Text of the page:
2020 Lipid Guidelines Review – Part 3 – Links To And Excerpts From “The 2019 ESC/EAS Guidelines for the management of dyslipidaemias: lipid modification to reduce cardiovascular risk”

These are my three posts on recent Lipid Guidelines:

Today I review, link to, and excerpt from the 2019 ESC/EAS Guidelines for the management of dyslipidaemias: lipid modification to reduce cardiovascular risk [PubMed Abstract] [Full Text HTML] [Full Text PDF]. Eur Heart J. 2020 Jan 1;41(1):111-188. doi: 10.1093/eurheartj/ehz455.

Here are excerpts:


4.1.1 Rationale for assessing total cardiovascular disease risk

All current guidelines on the prevention of ASCVD in clinical practice recommend the assessment of total CVD risk. Prevention of ASCVD in a given person should relate to his or her total CV risk: the higher the risk, the more intense the action should be.

Many risk assessment systems are available and have been comprehensively reviewed (Supplementary Table 1 in the Supplementary Data). Most guidelines use one of these risk assessment systems.68

[You will use the following table to upgrade the risk by the risk calculator you are using. This is because no risk calculator can capture all of the risk factors of cardiovascular disease.]

Box 5 Risk estimation: key messages

In apparently healthy persons, CVD risk is most frequently the result of multiple, interacting risk factors. This is the basis for total CV risk estimation and management.

Risk factor screening including the lipid profile should be considered in men >40 years old, and in women >50 years of age or post-menopausal. A risk estimation system such as SCORE can assist in making logical management decisions, and may help to avoid both under- and overtreatment.

Certain individuals declare themselves to be at high or very high CVD risk without needing risk scoring, and all risk factors require immediate attention. This is true for patients with documented CVD, older individuals with longstanding DM, familial hypercholesterolaemia, chronic kidney disease, carotid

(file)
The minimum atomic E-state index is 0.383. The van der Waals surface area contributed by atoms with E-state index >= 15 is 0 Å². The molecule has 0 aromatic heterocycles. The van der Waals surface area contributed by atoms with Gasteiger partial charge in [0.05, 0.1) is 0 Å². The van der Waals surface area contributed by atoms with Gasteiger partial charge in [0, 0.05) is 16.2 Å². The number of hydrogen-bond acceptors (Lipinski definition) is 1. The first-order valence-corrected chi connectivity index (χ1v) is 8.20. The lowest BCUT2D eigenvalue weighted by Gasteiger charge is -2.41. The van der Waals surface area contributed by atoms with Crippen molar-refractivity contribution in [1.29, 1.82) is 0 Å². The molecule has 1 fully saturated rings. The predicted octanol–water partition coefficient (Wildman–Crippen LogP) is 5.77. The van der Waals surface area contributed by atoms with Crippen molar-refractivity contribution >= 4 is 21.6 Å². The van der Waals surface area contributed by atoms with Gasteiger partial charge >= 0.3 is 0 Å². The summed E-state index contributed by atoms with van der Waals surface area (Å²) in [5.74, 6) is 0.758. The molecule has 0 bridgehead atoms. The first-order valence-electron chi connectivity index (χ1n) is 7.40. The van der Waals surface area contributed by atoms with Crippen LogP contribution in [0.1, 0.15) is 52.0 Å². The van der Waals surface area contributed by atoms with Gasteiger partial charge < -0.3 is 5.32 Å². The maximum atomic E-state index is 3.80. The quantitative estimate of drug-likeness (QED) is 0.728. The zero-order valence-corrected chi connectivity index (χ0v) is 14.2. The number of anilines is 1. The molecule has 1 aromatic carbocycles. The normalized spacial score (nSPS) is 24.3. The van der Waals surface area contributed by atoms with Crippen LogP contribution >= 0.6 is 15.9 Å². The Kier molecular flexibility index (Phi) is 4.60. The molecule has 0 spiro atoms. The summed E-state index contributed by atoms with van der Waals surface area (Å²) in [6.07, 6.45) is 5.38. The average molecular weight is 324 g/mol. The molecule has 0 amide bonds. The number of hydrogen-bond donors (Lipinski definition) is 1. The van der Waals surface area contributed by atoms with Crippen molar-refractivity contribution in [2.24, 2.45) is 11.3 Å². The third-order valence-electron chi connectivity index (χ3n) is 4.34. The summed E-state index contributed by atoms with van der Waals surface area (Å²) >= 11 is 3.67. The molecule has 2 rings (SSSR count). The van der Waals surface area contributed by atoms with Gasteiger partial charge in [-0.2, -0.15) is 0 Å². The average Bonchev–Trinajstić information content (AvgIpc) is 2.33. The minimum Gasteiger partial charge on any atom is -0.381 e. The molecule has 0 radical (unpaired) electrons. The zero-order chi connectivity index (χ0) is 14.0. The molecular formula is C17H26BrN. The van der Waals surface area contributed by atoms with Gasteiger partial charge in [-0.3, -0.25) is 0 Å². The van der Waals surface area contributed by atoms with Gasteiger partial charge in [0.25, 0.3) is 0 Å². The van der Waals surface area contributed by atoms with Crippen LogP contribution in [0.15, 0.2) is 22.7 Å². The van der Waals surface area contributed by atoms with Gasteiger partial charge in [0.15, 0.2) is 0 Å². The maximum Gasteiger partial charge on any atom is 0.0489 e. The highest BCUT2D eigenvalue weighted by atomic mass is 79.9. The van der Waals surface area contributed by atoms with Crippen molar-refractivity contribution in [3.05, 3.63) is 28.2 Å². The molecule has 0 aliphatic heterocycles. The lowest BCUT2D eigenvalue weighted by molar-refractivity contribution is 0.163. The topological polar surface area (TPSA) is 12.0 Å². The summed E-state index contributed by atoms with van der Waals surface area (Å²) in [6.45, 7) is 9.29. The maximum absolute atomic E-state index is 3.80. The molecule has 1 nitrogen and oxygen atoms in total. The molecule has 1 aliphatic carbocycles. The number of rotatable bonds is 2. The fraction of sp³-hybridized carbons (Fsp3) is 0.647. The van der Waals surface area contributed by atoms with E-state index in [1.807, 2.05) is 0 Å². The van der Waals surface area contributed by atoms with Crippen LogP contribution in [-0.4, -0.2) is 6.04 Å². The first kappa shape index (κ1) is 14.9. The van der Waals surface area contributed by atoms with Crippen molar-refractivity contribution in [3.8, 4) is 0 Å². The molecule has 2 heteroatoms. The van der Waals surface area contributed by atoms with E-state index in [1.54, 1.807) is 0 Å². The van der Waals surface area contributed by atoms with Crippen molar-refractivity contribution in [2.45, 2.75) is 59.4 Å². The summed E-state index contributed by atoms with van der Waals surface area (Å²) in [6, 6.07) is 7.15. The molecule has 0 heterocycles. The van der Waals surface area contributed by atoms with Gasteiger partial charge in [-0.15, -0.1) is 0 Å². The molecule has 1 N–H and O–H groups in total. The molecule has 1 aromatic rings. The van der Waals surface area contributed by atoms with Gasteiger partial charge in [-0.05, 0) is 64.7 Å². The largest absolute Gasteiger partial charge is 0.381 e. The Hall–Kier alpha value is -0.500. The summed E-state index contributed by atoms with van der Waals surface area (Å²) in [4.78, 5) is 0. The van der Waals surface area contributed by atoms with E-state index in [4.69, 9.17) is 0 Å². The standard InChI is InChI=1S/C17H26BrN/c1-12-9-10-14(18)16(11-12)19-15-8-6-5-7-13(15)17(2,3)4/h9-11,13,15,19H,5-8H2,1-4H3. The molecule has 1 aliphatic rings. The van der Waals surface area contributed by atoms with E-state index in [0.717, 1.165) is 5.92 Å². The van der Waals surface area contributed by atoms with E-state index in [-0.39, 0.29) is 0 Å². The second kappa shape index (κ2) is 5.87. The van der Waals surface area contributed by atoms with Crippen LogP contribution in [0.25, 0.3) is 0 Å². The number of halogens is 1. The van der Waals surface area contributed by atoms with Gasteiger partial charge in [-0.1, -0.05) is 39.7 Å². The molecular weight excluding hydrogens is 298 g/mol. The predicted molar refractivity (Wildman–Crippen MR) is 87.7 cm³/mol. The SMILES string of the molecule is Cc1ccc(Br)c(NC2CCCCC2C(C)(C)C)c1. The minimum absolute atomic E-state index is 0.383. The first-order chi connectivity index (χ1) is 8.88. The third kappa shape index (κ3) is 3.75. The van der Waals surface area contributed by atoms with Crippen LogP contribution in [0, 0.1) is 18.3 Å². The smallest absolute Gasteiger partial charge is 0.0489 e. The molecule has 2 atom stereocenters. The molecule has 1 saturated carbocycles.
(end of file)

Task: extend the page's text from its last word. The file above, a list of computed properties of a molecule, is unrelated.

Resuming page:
or femoral plaques, coronary artery calcium score >100, or extreme Lp(a) elevation.

All risk estimation systems are relatively crude and require attention to qualifying statements.

Additional factors affecting risk can be accommodated in electronic risk estimation systems such as HeartScore (www.heartscore.org). The total risk approach allows flexibility; if optimal control cannot be achieved with one risk factor, trying harder with the other factors can still reduce risk.

CV = cardiovascular; CVD = cardiovascular disease; DM = diabetes mellitus; SCORE = Systematic Coronary Risk Estimation.

4.2.1 Role of non-invasive cardiovascular imaging techniques in the assessment of total cardiovascular disease risk

Non-invasive imaging techniques can detect the presence, estimate the extent, and evaluate the clinical consequences of atherosclerotic vascular damage. Detection of coronary artery calcification with noncontrast computed tomography (CT) gives a good estimate of the atherosclerotic burden and is strongly associated with CV events.18 A recent meta-analysis from the US Preventive Services Task Force summarized the available evidence on the value of non-traditional risk factors for risk prediction, and found that, although there are no randomized trials showing that the use of CAC reduces health outcomes, nevertheless it improves both discrimination and reclassification.19 Assessment of carotid or femoral plaque burden with ultrasound has also been demonstrated to be predictive of CV events, comparable to CAC,2023 while the measurement of the carotid intimamedia thickness is inferior to CAC score and carotid plaque detection.16,24,25

In asymptomatic patients at low or moderate risk who would be
eligible for statin therapy (see Table 5), assessment of ASCVD with imaging may have an impact on medical treatment, both from the physician’s and the patient’s points of view. Data from the MultiEthnic Study of Atherosclerosis (MESA) showed that 41 – 57% of individuals who would be eligible for statin therapy had a CAC score of zero and the rate of atherosclerotic CVD events in the 10 year follow-up period was low (1.5 – 4.9%).26 In contrast, the rates of ASCVD and coronary heart disease (CHD) events in individuals with a CAC score >100 Agatston were 18.9 and 12.7 per 1000 personyears, respectively.18 Compared with a strategy of treating all patients, the use of CAC score to guide long-term statin therapy has been shown to be cost-effective.27